Taking care of YOU when life is stressful

By Leslie Bradley

Taking care of YOU when life is stressful

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There is no denying that 2020 has been quite a year. To top it off, we’re in the thick of an election season that is causing substantial stress and polarization. According to the American Psychological Association1, 68% of Americans identified election-related stress as having a significant impact on their lives. All year long, I’ve been stressing to clients that self-care needs to be a top priority, but those words could not be truer than they are today. As we prepare to celebrate International Stress Awareness Day on November 4 (they did that on purpose, didn’t they…c’mon, the day after the election?!?), take a moment to take stock of your stress level and consider what you can do to take even better care of yourself. Here are some ideas to help you weather the stress of the election, COVID-related restrictions, difficulties working from home, teaching your children, really just any and all challenges in life:

1. Take moments of self-care.

  • When most people think of self-care, they think of extended, extravagant activities that make them completely refreshed and rejuvenated. Heading to the spa, golf course, or out with friends hasn’t been feasible for much of the year. This year, we’ve been forced to focus on what we can reasonably and realistically do. It may be stepping outside to take a deep breath of fresh air. It may be taking 3 slow deep breaths. Perhaps it’s doing a guided meditation. Or maybe it’s mindfully noticing the essential oil that you diffused in your kitchen, office, or bedroom.
  • Here are some quick, helpful resources you can tap into during your moments of self-care:

Mindful Breathing

Bubble Breathing

Let go of stress in 60 seconds

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2. Create healthy boundaries.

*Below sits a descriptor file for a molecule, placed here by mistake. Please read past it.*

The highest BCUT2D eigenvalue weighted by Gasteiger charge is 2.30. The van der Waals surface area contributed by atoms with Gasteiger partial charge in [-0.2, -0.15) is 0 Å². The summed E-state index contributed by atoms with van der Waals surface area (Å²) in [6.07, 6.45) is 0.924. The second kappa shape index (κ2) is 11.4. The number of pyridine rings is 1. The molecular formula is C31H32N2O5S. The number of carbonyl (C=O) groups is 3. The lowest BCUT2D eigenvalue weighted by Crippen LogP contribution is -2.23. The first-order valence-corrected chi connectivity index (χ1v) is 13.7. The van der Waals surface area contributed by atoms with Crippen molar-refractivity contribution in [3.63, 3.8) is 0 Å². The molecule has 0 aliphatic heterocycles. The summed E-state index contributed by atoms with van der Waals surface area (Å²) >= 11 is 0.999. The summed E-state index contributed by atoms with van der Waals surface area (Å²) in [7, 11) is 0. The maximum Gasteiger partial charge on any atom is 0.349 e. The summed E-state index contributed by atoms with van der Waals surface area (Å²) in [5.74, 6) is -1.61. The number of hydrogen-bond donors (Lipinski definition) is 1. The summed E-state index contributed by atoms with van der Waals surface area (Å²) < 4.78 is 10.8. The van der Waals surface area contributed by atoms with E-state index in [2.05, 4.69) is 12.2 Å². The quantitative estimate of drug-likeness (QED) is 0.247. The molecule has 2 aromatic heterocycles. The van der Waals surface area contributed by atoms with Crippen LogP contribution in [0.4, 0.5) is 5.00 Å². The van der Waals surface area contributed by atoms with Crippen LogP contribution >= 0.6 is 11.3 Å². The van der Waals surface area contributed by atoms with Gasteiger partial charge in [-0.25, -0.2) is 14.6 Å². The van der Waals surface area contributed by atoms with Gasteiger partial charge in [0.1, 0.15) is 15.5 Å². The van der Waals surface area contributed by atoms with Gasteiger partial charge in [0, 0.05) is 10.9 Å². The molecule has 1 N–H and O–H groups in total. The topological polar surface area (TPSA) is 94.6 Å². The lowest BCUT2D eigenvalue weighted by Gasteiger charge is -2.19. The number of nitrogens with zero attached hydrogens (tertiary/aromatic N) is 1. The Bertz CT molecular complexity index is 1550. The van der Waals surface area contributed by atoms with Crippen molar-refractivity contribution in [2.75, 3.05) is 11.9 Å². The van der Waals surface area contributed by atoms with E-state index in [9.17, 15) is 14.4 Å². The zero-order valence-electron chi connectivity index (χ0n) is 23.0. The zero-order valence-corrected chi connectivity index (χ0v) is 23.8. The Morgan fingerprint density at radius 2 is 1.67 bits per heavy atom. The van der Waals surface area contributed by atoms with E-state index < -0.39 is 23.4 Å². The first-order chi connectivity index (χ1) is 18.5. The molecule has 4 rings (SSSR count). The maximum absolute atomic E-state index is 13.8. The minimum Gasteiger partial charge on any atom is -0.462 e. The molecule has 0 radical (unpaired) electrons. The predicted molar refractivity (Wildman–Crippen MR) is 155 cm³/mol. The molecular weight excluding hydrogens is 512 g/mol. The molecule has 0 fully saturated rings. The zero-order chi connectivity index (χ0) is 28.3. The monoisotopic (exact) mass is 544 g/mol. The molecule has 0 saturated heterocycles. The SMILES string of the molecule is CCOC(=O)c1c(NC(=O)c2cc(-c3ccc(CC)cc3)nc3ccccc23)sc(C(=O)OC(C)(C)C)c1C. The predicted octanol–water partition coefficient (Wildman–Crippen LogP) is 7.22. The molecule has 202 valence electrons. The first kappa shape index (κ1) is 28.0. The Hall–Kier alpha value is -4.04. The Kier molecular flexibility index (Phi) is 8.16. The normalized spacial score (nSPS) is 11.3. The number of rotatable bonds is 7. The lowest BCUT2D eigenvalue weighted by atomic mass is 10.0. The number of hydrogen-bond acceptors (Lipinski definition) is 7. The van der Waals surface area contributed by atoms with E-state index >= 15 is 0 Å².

• Unfollow individuals, groups, or pages that cause you distress or trigger negative reactions. You don’t have to unfriend someone or cut them out of your life, but it’s perfectly healthy to take a break when your life is stressful – especially if they’re contributing to your stress!
  • Limit your consumption of media in all formats. Information is readily available at our fingertips, bombarding us with any and everything we could want to know (and even some we’d rather not know). Set a timer and peruse your preferred news source until that timer beeps. Once it does, move on to another activity.
  • Limit interactions with triggering people. The election is divisive. Spending time with people who are like-minded helps you to feel grounded and safe. It is perfectly acceptable to choose to spend your precious time with those who don’t cause you stress.

3. Take care of your body to take care of your mind.

  • Get good quality sleep! Sleep is critical to our mental health. Prioritizing your sleep will help you now and in the future. Here are some good sleep hygiene practices:

Set a bedtime and a wake up time, and hold yourself accountable to those times.

Create a bedtime routine – change into comfy pajamas, brush your teeth, turn down the lights, do some quiet activities that encourage your body to wind down.

Turn off your devices! Screens can inhibit our bodies’ natural ability to induce sleep through the hormone melatonin. Allow at least 30-60 minutes before bedtime that are screen free.

Be sure that your bedroom is sleep-friendly! Are your pillows and mattress comfy? Do you need blackout curtains? Consider using a fan or sound machine to drown out sleep-interrupting sounds.

Be sure you’re getting your fill of Vitamin D. Head outside as much as possible. As the days get shorter, consider using a light box. Be sure to consult your doctor to determine if supplements and/or phototherapy would be beneficial for you.

Cut down on caffeine and alcohol consumption in the evening.

Get regular exercise.

Use your bed only for sleep and sex.

  • Move your body – whether you’re going for a walk, riding your Peloton, chasing your kids around the house, or doing a Pilates video in your living room, physical activity helps moderate your stress hormones.
  • Try to make healthy food choices – let’s be real, a lot of us are comfort eating right now. Being mindful of our choices when it comes to food can impact our stress level. Try making it a goal to “eat the rainbow” every day – fruits and veggies are a great place to start!

4. Pour into positive, enjoyable activities.

  • Dig into your hobbies – whether it’s knitting, painting, DIYing, stamp collecting, or videogaming, reintroduce yourself to the creative, fun parts of yourself that help you focus on positive experiences.
  • Journaling can be a helpful way to get your thoughts and ideas out and let them sit on the paper, rather than circling back to them continually.


Leslie Bradley

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